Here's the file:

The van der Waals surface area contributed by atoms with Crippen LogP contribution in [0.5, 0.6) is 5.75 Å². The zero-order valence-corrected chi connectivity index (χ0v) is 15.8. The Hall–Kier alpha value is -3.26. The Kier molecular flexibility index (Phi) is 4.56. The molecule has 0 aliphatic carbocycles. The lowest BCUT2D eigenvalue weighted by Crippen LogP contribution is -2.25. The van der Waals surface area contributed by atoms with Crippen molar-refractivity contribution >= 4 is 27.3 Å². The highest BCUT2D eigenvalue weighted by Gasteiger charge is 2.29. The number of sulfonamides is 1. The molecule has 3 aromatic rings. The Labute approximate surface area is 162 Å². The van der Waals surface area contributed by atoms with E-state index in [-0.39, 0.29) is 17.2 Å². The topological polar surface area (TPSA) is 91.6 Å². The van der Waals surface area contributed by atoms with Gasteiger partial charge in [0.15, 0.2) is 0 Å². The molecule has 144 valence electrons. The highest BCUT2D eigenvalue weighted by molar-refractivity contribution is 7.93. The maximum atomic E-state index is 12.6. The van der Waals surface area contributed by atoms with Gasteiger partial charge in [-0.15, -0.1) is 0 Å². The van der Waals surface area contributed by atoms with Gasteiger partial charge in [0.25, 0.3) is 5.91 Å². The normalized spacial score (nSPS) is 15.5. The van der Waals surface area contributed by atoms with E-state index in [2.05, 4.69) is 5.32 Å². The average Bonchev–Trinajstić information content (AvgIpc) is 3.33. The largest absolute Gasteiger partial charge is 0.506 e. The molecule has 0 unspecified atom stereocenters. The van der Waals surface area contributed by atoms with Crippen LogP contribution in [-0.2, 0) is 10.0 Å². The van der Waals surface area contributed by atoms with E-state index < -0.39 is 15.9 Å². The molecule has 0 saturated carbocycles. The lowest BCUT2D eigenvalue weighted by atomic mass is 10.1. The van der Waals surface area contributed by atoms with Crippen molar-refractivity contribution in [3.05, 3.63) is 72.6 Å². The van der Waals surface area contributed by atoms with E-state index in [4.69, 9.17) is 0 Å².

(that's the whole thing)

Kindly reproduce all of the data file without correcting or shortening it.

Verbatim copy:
The van der Waals surface area contributed by atoms with Crippen LogP contribution in [0.5, 0.6) is 5.75 Å². The zero-order valence-corrected chi connectivity index (χ0v) is 15.8. The Hall–Kier alpha value is -3.26. The Kier molecular flexibility index (Phi) is 4.56. The molecule has 0 aliphatic carbocycles. The lowest BCUT2D eigenvalue weighted by Crippen LogP contribution is -2.25. The van der Waals surface area contributed by atoms with Crippen molar-refractivity contribution >= 4 is 27.3 Å². The highest BCUT2D eigenvalue weighted by Gasteiger charge is 2.29. The number of sulfonamides is 1. The molecule has 3 aromatic rings. The Labute approximate surface area is 162 Å². The van der Waals surface area contributed by atoms with E-state index in [-0.39, 0.29) is 17.2 Å². The topological polar surface area (TPSA) is 91.6 Å². The van der Waals surface area contributed by atoms with Gasteiger partial charge in [0.15, 0.2) is 0 Å². The molecule has 144 valence electrons. The highest BCUT2D eigenvalue weighted by molar-refractivity contribution is 7.93. The maximum atomic E-state index is 12.6. The van der Waals surface area contributed by atoms with Gasteiger partial charge in [-0.15, -0.1) is 0 Å². The van der Waals surface area contributed by atoms with Gasteiger partial charge in [0.25, 0.3) is 5.91 Å². The normalized spacial score (nSPS) is 15.5. The van der Waals surface area contributed by atoms with E-state index in [2.05, 4.69) is 5.32 Å². The average Bonchev–Trinajstić information content (AvgIpc) is 3.33. The largest absolute Gasteiger partial charge is 0.506 e. The molecule has 0 unspecified atom stereocenters. The van der Waals surface area contributed by atoms with Crippen LogP contribution in [-0.2, 0) is 10.0 Å². The van der Waals surface area contributed by atoms with E-state index < -0.39 is 15.9 Å². The molecule has 0 saturated carbocycles. The lowest BCUT2D eigenvalue weighted by atomic mass is 10.1. The van der Waals surface area contributed by atoms with Crippen molar-refractivity contribution in [3.05, 3.63) is 72.6 Å². The van der Waals surface area contributed by atoms with E-state index in [4.69, 9.17) is 0 Å².